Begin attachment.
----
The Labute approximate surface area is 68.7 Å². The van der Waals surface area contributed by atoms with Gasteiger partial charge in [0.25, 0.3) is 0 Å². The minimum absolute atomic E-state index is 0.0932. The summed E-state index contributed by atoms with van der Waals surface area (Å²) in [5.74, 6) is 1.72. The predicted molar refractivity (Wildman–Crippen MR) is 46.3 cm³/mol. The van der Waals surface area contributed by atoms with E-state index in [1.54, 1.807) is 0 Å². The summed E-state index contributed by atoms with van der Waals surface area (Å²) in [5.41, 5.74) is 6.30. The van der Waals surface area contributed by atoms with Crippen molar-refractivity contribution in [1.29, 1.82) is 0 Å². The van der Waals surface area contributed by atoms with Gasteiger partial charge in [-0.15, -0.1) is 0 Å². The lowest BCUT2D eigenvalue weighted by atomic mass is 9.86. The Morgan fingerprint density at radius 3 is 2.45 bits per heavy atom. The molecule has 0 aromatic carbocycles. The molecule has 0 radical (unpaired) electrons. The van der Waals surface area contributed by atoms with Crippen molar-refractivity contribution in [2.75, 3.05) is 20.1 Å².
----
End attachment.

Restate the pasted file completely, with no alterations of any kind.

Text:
The Labute approximate surface area is 68.7 Å². The van der Waals surface area contributed by atoms with Gasteiger partial charge in [0.25, 0.3) is 0 Å². The minimum absolute atomic E-state index is 0.0932. The summed E-state index contributed by atoms with van der Waals surface area (Å²) in [5.74, 6) is 1.72. The predicted molar refractivity (Wildman–Crippen MR) is 46.3 cm³/mol. The van der Waals surface area contributed by atoms with E-state index in [1.54, 1.807) is 0 Å². The summed E-state index contributed by atoms with van der Waals surface area (Å²) in [5.41, 5.74) is 6.30. The van der Waals surface area contributed by atoms with Crippen molar-refractivity contribution in [1.29, 1.82) is 0 Å². The van der Waals surface area contributed by atoms with Gasteiger partial charge in [-0.15, -0.1) is 0 Å². The lowest BCUT2D eigenvalue weighted by atomic mass is 9.86. The Morgan fingerprint density at radius 3 is 2.45 bits per heavy atom. The molecule has 0 aromatic carbocycles. The molecule has 0 radical (unpaired) electrons. The van der Waals surface area contributed by atoms with Crippen molar-refractivity contribution in [2.75, 3.05) is 20.1 Å².